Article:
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Elon Musk is one of many successful individuals with Asperger’s

Elon Musk Asperger’s
Image courtesy of Pixabay

Roar writer Arjan Arenas on Elon Musk and other influential celebrities with Asperger’s syndrome.

This past year, it feels like Elon Musk has consistently been a headline. In January, the Tesla boss, or “techno king” as he prefers to call himself, overtook Amazon’s Jeff Bezos to become the world’s richest person and his company SpaceX have remained at the forefront of the effort towards human space exploration. Additionally, he’s also been the biggest backer (although that has fluctuated quite a bit) of the controversial cryptocurrency Dogecoin. Needless to say, Musk is a marmite figure whose endeavours have been debated intensively.

So when it was announced that he’d be hosting Saturday Night Live (SNL), not everyone was pleased. In the event of him hosting the U.S. sketch show last month, Musk used his opening monologue to reveal something very interesting about himself.

“I’m actually making history tonight”, he said, “as the first person with Asperger’s to host SNL”, prompting a round of applause from the studio audience. “Or at least the first to admit to it”, he added jokingly. Explaining a little about his experience of the condition, he tied it in with his famously erratic observations on Twitter, for which he’s faced criticism and even legal action over: “Look, I know I sometimes say or post strange things, but that’s just how my brain works.” As yet, we don’t know how long Musk has known he has Asperger’s syndrome, which may have been since relatively recently, given the increase in recognition and diagnosis of the condition on the milder end of the autistic spectrum.

Of course, every individual’s experience of being on the spectrum is unique, but some have observed that Musk displays several characteristics which are common among people with Asperger’s, such as intense interests which border on obsession, in Musk’s case, technology and space travel, as well as struggling at times to understand traditional social cues.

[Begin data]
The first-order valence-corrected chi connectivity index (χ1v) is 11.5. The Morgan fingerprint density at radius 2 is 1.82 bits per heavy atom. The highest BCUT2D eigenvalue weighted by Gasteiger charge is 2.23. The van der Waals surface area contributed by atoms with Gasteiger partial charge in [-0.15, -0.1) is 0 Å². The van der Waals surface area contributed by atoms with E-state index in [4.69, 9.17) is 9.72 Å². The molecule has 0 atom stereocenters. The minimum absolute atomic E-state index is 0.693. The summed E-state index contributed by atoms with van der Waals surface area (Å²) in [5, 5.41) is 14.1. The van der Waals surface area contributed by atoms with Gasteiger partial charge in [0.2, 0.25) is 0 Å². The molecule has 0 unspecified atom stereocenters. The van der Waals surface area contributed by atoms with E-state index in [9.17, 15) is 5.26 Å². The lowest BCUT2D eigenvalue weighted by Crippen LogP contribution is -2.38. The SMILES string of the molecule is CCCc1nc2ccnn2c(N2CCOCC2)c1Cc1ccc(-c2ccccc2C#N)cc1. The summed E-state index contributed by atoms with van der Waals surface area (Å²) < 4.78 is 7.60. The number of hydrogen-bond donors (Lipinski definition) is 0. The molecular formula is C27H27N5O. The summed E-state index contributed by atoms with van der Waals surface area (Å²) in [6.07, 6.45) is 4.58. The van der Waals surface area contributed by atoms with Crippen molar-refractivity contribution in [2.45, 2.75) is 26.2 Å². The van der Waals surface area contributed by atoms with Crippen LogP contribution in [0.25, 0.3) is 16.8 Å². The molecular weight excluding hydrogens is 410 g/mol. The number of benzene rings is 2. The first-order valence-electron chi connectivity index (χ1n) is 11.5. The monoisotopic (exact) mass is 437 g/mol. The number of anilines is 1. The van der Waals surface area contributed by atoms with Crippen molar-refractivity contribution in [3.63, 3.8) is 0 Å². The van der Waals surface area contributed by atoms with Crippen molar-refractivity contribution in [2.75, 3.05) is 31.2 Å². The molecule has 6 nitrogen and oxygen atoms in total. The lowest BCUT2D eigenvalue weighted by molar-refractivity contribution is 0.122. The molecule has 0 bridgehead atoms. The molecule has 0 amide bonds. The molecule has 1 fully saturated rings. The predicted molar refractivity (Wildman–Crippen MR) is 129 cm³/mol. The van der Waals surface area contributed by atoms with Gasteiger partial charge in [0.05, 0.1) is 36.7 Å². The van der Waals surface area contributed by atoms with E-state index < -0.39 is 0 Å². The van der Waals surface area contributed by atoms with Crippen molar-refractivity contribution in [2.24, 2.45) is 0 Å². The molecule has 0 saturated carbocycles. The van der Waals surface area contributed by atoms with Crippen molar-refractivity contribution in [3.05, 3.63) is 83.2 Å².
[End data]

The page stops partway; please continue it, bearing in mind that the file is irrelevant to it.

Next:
Musk himself touched on the latter in his SNL monologue with self-deprecating humour: “So I won’t make a lot of eye contact with the cast tonight. But don’t worry, I’m pretty good at running ‘human’ in emulation mode.” One further common trait among people with Asperger’s that Musk clearly displays is high intelligence, which – regardless of what you think of him – he’s utilized to get where he is today. Having been socially awkward as a boy and once been hospitalized by school bullies who threw him down a flight of stairs, he began learning computer programming when he was ten and made his first business venture at twelve, selling the code of a video game he’d created for $500.

Earlier this month saw Autistic Pride Day, held every year on 18 June since 2005, which aims to celebrate individuals with autism and raise greater awareness of Asperger’s and other conditions on the autistic spectrum, as well as how individuals on the spectrum can be supported in fully engaging in life. Autism Pride Day also aims to combat stigmatization and misinformation surrounding the condition, and change people’s perception of autism as a mental illness to be cured, or people on the spectrum as a monolithic group to be pitied or excluded, but rather highlighting them to be unique individuals who are equally capable and worthy of respect.

Musk is one of several people in the public eye with Asperger’s. Others include Greta Thunberg, TV presenters Chris Packham and Anne Hegerty, singers Susan Boyle, Gary Numan and David Byrne, actors Sir Anthony Hopkins and Paddy Considine, and comedian Dan Ackroyd, who was incidentally one of the original cast members of Saturday Night Live, and contrary to what Musk said, actually the first person with the condition to host the show, in 2003.

Additionally, several more famous figures who weren’t or have not yet been medically diagnosed have been speculated by experts to have been or be on the spectrum, such as Isaac Newton, Albert Einstein, Hollywood directors Alfred Hitchcock, Stanley Kubrick and Tim Burton, Steve Jobs and Bill Gates. Having more celebrities openly discussing having Asperger’s goes a small but significant way to raising awareness of the condition and reducing stigmas and misconceptions surrounding it. And as controversial a figure as Musk is, having someone like him – a billionaire and technological innovator, no less – happily discuss being an “Aspie” feels like a step in the right direction.



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